NGC 3532 in Carina

March 2023 - Nebula and Cluster of the Month

Last month, I mentioned that this time of year is a poor one for open clusters and nebulae, the northern sky being dominated by the great galaxy fields of Leo, Coma and Virgo. This month is no different as far as the northern hemisphere is concerned, but things are very different in the southern hemisphere, where we must travel for this month’s object.

During summer, the rich Milky Way constellation of Carina lies high in the sky of the southern hemisphere. The southern Milky Way is richer and brighter than in the northern hemisphere because the Sun is located slightly north of the galactic plane meaning, simply, that there is more ‘below’ us than ‘above’. The galactic equator runs right through eastern Carina (close by Crux Australis) and our open cluster for this month, NGC 3532, lies in amongst this bewildering array of stars and nebulae.

An image of NGC 3552 in Carina provided by Velimir Popov and Emil Ivanov (Irida Observatory)
An image of NGC 3552 in Carina provided by Velimir Popov and Emil Ivanov (Irida Observatory).

NGC 3532 shines at magnitude three, so to claim that Nicolas-Louis de Lacaille ‘discovered’ it is an obvious fallacy. That he was the first European astronomer to catalogue its existence cannot be doubted. Lacaille travelled to South Africa in 1750 and remained there until 1754, making many important astronomical and geographical observations. He named several southern constellations, fourteen of which are still in use today.

His observation of what is now known as NGC 3532 was made in 1755 and published in the second of his three catalogues, originally having the designation Lacaille II.10. He describes it as a Prodigious cluster of small stars, very compressed, filling the figure of a semi-circle of 20 to 25 arc min in diameter.

John Herschel observed the cluster during his own sojourn in South Africa and was clearly impressed: A glorious cluster of immense magnitude, being at least 2 fields in extent every way. The stars are 8, 9, 10 and 11 mag, but chiefly 10 mag, of which there must be at least 200. It is the most brilliant object of the kind I have ever seen. This is the closest you can get to saying that this is the best open cluster in the sky.

When Herschel’s deep-sky discoveries were condensed into the General Catalogue in 1864, the description was reduced to !! Cluster, extremely large, rich, little compressed, stars 8...12 which remained unchanged for the New General Catalogue of 1888.

The Trumpler classification is almost universally given as II3r, meaning that the cluster is detached from its background but with only a small degree of central condensation, there is a wide range of magnitudes amongst the member stars and that it is rich (more than 100 stars). The diameter is quoted as being between 50 and 60 arcmin, making it twice the diameter of the full moon.

The number of stars is (as always) a matter of much disagreement. The Deep-Sky Field Guide to Uranometria gives 150 members whilst Archinal & Hynes, with their usual precision, give 677. In a paper published in Astronomy & Astrophysics in 2019, Fritzewski et al.1 describe their work to characterise 2230 stars within 17deg; of the centre of NGC 3532, and find a preliminary membership of the cluster of 660 stars, with a confident prediction that the reality probably lies in excess of 1000, readily admitting that their survey is incomplete as they inspected no stars below magnitude 19.1. The Sun would be magnitude 18.2 at that distance.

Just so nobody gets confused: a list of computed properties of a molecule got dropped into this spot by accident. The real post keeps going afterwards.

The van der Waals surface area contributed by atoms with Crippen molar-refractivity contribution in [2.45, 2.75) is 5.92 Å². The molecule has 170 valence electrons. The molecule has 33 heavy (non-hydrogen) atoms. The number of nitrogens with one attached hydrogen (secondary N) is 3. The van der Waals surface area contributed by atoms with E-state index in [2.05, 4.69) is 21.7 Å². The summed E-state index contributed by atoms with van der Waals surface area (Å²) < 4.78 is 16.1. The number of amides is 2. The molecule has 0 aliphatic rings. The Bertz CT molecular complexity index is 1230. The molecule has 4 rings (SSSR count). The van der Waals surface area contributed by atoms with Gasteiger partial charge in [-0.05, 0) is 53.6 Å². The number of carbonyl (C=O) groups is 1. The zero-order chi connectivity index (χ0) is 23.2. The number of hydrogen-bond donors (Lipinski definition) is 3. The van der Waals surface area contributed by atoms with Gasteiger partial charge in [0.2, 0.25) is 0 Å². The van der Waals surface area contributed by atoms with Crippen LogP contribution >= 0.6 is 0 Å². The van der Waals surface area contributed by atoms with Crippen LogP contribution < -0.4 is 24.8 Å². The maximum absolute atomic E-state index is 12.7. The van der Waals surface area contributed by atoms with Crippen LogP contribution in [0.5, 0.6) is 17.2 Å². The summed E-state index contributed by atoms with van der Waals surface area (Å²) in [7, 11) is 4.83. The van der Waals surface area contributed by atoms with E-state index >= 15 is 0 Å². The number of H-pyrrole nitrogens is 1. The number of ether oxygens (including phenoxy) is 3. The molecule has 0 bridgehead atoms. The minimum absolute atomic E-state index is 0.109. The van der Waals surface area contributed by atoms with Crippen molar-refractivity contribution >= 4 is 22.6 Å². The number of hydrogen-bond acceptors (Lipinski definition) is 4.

The distance to open clusters is also frequently a matter of some contention. Archinal & Hynes confidently quote 478pc (1559ly). The European Southern Observatory, in their release of a colourful image of the cluster, quote 1300ly. The authors of the above-mentioned Astronomy & Astrophysics paper independently determined a distance of about 484pc (1578ly). These values are all broadly in agreement.

The age of the cluster has been determined by several authorities to be 300±50 million years.

All the stars in an open cluster form at the same time (on a cosmological scale). Therefore, they make excellent laboratories for studies of stellar evolution. Being relatively close and having a rich population, NGC 3532 is an exceptionally fine example. The stars are all the same age, yet we see a wide variety of types. There are Sun-like stars, red giants, white dwarfs, everything in-between and almost certainly many red dwarfs, though these would be exceptionally faint.

The difference is caused by the initial mass of the stars. The more massive a star, the more quickly it will evolve.

Visually, NGC 3532 is stunning. I have not seen it through a telescope, though I have seen it through binoculars from the pristine skies of the Australian Outback. To the naked eye, it appears as a bright smudge, stretching to the west of 3.9 magnitude V382 Carinae. Binoculars show a large cloud of stars, several of which stand out as orange in colour. The whole cluster sparkles. This area is fabulous in binoculars. Open clusters abound and less than 3° away is the fantastic η Carinae nebula, which shows its huge V-shaped dark lanes even in 10x50 binoculars.

Patrick Maloney

Object RA Dec Type Magnitude
NGC 3532 11h 05’ 45” -58° 43’ 41” Open cluster 3.0


  1. Astronomy & Astrophysics, Volume 622, February 2019